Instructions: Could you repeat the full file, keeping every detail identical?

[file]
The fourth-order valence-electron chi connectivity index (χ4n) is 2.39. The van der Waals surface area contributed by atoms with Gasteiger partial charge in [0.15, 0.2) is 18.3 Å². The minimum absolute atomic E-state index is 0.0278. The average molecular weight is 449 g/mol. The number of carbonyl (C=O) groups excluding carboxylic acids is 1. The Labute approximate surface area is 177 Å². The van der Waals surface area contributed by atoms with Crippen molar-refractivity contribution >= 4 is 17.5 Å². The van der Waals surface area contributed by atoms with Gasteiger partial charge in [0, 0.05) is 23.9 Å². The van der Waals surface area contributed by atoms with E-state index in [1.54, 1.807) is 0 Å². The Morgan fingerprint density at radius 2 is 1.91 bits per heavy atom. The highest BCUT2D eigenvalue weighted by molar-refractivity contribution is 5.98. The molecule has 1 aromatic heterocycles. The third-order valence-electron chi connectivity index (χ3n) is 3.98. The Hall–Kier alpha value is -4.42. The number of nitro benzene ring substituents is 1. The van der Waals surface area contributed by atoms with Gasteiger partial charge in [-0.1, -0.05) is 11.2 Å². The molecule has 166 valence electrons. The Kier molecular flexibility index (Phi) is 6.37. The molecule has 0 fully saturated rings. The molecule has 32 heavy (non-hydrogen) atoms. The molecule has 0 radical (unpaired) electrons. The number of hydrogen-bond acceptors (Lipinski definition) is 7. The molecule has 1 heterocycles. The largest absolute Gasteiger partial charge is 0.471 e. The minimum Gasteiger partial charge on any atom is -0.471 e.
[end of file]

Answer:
The fourth-order valence-electron chi connectivity index (χ4n) is 2.39. The van der Waals surface area contributed by atoms with Gasteiger partial charge in [0.15, 0.2) is 18.3 Å². The minimum absolute atomic E-state index is 0.0278. The average molecular weight is 449 g/mol. The number of carbonyl (C=O) groups excluding carboxylic acids is 1. The Labute approximate surface area is 177 Å². The van der Waals surface area contributed by atoms with Crippen molar-refractivity contribution >= 4 is 17.5 Å². The van der Waals surface area contributed by atoms with Gasteiger partial charge in [0, 0.05) is 23.9 Å². The van der Waals surface area contributed by atoms with E-state index in [1.54, 1.807) is 0 Å². The Morgan fingerprint density at radius 2 is 1.91 bits per heavy atom. The highest BCUT2D eigenvalue weighted by molar-refractivity contribution is 5.98. The molecule has 1 aromatic heterocycles. The third-order valence-electron chi connectivity index (χ3n) is 3.98. The Hall–Kier alpha value is -4.42. The number of nitro benzene ring substituents is 1. The van der Waals surface area contributed by atoms with Gasteiger partial charge in [-0.1, -0.05) is 11.2 Å². The molecule has 166 valence electrons. The Kier molecular flexibility index (Phi) is 6.37. The molecule has 0 fully saturated rings. The molecule has 32 heavy (non-hydrogen) atoms. The molecule has 0 radical (unpaired) electrons. The number of hydrogen-bond acceptors (Lipinski definition) is 7. The molecule has 1 heterocycles. The largest absolute Gasteiger partial charge is 0.471 e. The minimum Gasteiger partial charge on any atom is -0.471 e.